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financial markets. with regards to the loan guarantees in section four, this part of the bill closely reflects legislation that was passed by the house of representatives 385-23. the one thing that we do here that the house did not do is we actually have offsets to deal with the loan guarantee. so i think that for all of these reasons i'd urge my colleagues to vote against the paul amendment, and i don't know if the senator's seeking a voice vote? does the senator accept a voice vote? >> sure. >> all those in favor will say aye. aye. all those opposed will say no. no. the nos have it, and the amendment is not agreed to. is there any other member wishing to offer amendments? senator barrasso. >> thank you, mr. chairman. i'd like to call up barrasso amendment number one. mr. chairman, i see that "the new york times," thursday, march 6th, headline above the fold page 1, u.s. hopes boom in natural gas concur putin, easing
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on ukraine. in this week in in the "wall street journal," moscow tightens squeeze on ukraine over energy. my amendment requires the united states department of energy to approve u.s. liquefied natural gas exports to ukraine and to our nato allies. if we are serious about helping the people of ukraine, we need to immediately expedite the approval process for american liquified natural gas. russia has no problem with using its energy sector to intimidate and coerce other countries. the united states has the opportunity to be a strategic energy! er of lm -- energy supplier of lng into the ukraine. by making it easier to support lng, this amendment would allow increased energy security among u.s. allies, help reduce their need to pressure oil and gas from countries such as russia and iran. as the international relations emergency unfolds, it's clear that a exports to ukraine and other nato allies further both the public interest and national security for the united states. it would allow us to our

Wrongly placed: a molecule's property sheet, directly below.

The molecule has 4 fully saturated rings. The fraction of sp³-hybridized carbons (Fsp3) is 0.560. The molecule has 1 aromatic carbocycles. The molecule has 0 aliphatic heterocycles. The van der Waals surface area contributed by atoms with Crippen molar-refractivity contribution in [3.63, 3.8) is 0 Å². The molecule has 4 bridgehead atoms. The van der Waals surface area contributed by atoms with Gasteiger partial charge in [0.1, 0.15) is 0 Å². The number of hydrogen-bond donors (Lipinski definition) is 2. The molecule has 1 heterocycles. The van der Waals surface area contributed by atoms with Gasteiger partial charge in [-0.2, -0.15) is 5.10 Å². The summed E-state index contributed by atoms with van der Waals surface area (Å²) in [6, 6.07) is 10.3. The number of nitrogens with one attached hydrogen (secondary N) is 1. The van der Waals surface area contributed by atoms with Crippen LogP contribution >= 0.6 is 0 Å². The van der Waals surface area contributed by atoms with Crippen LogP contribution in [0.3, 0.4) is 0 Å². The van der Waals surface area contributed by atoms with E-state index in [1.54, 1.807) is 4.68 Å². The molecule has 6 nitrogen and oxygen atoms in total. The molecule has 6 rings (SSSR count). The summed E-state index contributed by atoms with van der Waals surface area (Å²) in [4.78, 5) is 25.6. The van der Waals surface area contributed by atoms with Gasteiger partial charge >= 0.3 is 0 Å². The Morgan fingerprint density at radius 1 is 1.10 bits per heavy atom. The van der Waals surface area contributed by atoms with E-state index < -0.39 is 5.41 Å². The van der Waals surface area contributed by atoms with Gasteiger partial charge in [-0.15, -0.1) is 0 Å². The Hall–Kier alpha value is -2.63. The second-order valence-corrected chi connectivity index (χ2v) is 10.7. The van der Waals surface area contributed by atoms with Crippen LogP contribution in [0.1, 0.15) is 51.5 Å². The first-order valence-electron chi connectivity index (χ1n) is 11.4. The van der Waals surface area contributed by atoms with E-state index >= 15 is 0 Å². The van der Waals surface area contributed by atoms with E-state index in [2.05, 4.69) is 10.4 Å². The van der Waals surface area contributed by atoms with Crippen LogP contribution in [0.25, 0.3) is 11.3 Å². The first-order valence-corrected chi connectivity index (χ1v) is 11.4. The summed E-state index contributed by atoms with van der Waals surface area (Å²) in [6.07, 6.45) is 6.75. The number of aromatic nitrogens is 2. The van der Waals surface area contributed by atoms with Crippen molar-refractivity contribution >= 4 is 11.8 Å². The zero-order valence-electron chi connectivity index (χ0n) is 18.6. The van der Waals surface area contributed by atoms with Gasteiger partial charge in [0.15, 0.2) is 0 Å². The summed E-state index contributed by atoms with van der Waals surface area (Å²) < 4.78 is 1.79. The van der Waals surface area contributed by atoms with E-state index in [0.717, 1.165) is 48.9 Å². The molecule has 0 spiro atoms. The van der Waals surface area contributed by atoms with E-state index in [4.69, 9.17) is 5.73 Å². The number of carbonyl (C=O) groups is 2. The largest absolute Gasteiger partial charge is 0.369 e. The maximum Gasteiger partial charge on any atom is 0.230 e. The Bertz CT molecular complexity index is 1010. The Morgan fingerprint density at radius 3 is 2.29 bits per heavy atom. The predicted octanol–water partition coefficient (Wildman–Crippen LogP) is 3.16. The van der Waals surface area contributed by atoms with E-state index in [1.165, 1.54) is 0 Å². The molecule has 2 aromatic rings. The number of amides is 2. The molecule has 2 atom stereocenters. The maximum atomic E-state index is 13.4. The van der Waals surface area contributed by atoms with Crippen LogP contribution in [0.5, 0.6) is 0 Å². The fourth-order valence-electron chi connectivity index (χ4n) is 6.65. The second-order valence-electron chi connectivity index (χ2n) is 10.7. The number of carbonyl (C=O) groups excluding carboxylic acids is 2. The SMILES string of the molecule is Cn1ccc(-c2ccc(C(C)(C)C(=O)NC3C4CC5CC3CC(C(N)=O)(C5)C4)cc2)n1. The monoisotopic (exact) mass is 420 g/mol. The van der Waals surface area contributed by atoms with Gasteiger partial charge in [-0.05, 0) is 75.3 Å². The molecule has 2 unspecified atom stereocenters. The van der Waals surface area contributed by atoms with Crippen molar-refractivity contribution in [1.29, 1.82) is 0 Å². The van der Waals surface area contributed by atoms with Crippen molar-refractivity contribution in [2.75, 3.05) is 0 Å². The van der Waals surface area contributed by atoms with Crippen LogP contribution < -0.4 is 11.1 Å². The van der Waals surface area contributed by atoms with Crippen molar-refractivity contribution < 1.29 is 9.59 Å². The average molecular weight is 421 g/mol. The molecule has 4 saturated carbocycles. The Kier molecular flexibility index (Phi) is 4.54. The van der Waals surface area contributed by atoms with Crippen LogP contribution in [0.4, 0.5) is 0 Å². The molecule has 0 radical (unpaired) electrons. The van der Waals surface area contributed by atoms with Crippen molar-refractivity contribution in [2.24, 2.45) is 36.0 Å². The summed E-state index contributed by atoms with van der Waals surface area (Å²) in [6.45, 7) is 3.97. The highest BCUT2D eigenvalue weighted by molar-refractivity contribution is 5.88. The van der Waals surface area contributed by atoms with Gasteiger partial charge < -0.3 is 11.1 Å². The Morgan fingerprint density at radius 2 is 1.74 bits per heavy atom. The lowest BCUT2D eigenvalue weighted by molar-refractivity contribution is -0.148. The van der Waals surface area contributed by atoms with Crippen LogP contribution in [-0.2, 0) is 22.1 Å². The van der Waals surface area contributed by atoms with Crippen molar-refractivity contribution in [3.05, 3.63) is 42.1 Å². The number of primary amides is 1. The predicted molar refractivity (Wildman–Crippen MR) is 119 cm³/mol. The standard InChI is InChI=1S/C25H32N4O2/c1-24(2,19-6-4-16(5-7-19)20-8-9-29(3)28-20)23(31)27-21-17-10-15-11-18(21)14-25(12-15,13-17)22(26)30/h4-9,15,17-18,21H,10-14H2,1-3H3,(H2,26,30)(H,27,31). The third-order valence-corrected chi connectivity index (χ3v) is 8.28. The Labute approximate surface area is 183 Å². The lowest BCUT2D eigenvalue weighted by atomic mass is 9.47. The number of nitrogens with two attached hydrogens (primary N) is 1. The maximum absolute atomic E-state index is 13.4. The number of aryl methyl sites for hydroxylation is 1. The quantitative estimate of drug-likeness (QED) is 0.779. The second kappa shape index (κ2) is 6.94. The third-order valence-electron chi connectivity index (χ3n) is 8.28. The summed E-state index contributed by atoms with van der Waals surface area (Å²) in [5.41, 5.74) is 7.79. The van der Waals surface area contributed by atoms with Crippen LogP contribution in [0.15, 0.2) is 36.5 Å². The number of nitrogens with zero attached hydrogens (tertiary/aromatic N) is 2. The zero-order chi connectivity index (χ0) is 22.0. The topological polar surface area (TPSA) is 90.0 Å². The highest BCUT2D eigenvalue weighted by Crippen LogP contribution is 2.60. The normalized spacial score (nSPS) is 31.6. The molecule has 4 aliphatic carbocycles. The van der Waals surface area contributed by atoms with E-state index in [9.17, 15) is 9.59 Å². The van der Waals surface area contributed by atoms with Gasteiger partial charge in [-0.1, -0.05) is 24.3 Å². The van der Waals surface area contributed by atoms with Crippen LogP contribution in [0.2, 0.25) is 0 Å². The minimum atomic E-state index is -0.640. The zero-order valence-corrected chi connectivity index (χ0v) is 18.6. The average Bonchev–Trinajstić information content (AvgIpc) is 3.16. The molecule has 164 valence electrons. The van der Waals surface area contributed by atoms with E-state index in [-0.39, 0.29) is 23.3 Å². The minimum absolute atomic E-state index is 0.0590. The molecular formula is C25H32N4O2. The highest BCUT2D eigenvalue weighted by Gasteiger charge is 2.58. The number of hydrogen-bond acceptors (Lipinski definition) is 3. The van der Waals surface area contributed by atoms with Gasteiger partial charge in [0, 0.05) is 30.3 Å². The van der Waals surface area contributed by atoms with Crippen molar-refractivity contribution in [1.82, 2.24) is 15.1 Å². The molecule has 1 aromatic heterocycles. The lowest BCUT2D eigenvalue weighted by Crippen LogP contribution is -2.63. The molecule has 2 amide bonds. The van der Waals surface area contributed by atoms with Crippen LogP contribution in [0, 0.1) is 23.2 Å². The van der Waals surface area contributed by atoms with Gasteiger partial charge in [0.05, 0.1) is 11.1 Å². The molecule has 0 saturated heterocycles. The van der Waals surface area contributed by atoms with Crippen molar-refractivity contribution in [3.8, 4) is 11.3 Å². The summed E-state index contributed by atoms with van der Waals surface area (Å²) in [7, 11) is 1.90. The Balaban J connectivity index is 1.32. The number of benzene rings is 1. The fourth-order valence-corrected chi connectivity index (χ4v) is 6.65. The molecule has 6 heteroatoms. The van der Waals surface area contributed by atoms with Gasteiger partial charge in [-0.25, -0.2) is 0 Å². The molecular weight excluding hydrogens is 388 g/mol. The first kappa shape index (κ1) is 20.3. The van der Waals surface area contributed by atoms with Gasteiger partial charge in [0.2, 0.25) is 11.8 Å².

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newfound abundance of natural gas to help nations diversify their energy imbolters in order to break -- imimportants in order to break russian dominance over them. >> mr. chairman? mr. chairman? >> yes, senator corker. >> i want to thank senator barrasso for his efforts if that regard, and he's been way before crisis out there on this issue. i have a second-degree amendment that i believe would bring this amendment more fully in line with wto issues which i am afraid that the base amendment bumps up against. and i also know there are some complexities. i know we had a discussion the other day about lng and how you actually cause it to get to the place you want it to get to. but i'm going to not offer the second-degree amendment because my sense is this amendment is not going to pass. and i want to say to my friend from wyoming that i'm going to vote for this, and i hope though as we move along if it's offered
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again on the floor, we might work together to try to overcome some of the issues we feel make this relative to wto issues, make this work better. but i really appreciate the thrust, and for that reason i'm going to support your amendment. >> before i recognize other members which i will, and i appreciate senator barrasso's being a continuous voice in this regard -- and there are others on the committee who join him on the issue -- however, i, just to let members know it is the chair's intention to rule senator whereas sew's amendment -- barrasso's amendment out of order because it's not in our jurisdiction. the bill that senator barrasso's amendment was based on has been referred to the banking committee. i know that the energy committee also has strong jurisdictional interests on the matter. our committee has not examined the issue, and i certainly want to work with my colleagues who have strong feelings about this issue, senator barrasso, senator kaine, senator markey in a different context and others to build a record and to try to